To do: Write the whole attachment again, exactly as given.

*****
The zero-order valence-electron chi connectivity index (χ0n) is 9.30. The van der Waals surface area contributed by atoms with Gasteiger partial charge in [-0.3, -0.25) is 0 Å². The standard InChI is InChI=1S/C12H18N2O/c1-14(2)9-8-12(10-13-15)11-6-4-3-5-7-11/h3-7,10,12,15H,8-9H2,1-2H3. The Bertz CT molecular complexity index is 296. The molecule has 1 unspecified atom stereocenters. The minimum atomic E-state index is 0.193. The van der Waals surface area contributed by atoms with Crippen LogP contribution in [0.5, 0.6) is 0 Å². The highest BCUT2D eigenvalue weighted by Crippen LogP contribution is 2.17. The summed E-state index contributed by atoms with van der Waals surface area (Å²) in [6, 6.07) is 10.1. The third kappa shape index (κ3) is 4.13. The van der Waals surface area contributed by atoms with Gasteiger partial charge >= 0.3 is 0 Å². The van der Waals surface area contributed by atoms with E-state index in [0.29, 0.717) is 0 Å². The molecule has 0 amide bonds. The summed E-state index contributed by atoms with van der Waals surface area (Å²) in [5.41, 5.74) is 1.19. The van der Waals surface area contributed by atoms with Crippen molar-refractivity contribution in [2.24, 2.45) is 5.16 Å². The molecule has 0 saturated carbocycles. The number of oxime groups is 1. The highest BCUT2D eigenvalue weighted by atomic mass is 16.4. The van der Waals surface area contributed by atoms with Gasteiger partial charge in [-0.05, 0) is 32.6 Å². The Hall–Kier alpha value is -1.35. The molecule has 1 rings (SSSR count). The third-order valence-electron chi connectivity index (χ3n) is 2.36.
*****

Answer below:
The zero-order valence-electron chi connectivity index (χ0n) is 9.30. The van der Waals surface area contributed by atoms with Gasteiger partial charge in [-0.3, -0.25) is 0 Å². The standard InChI is InChI=1S/C12H18N2O/c1-14(2)9-8-12(10-13-15)11-6-4-3-5-7-11/h3-7,10,12,15H,8-9H2,1-2H3. The Bertz CT molecular complexity index is 296. The molecule has 1 unspecified atom stereocenters. The minimum atomic E-state index is 0.193. The van der Waals surface area contributed by atoms with Crippen LogP contribution in [0.5, 0.6) is 0 Å². The highest BCUT2D eigenvalue weighted by Crippen LogP contribution is 2.17. The summed E-state index contributed by atoms with van der Waals surface area (Å²) in [6, 6.07) is 10.1. The third kappa shape index (κ3) is 4.13. The van der Waals surface area contributed by atoms with Gasteiger partial charge >= 0.3 is 0 Å². The van der Waals surface area contributed by atoms with E-state index in [0.29, 0.717) is 0 Å². The molecule has 0 amide bonds. The summed E-state index contributed by atoms with van der Waals surface area (Å²) in [5.41, 5.74) is 1.19. The van der Waals surface area contributed by atoms with Crippen molar-refractivity contribution in [2.24, 2.45) is 5.16 Å². The molecule has 0 saturated carbocycles. The number of oxime groups is 1. The highest BCUT2D eigenvalue weighted by atomic mass is 16.4. The van der Waals surface area contributed by atoms with Gasteiger partial charge in [-0.05, 0) is 32.6 Å². The Hall–Kier alpha value is -1.35. The molecule has 1 rings (SSSR count). The third-order valence-electron chi connectivity index (χ3n) is 2.36.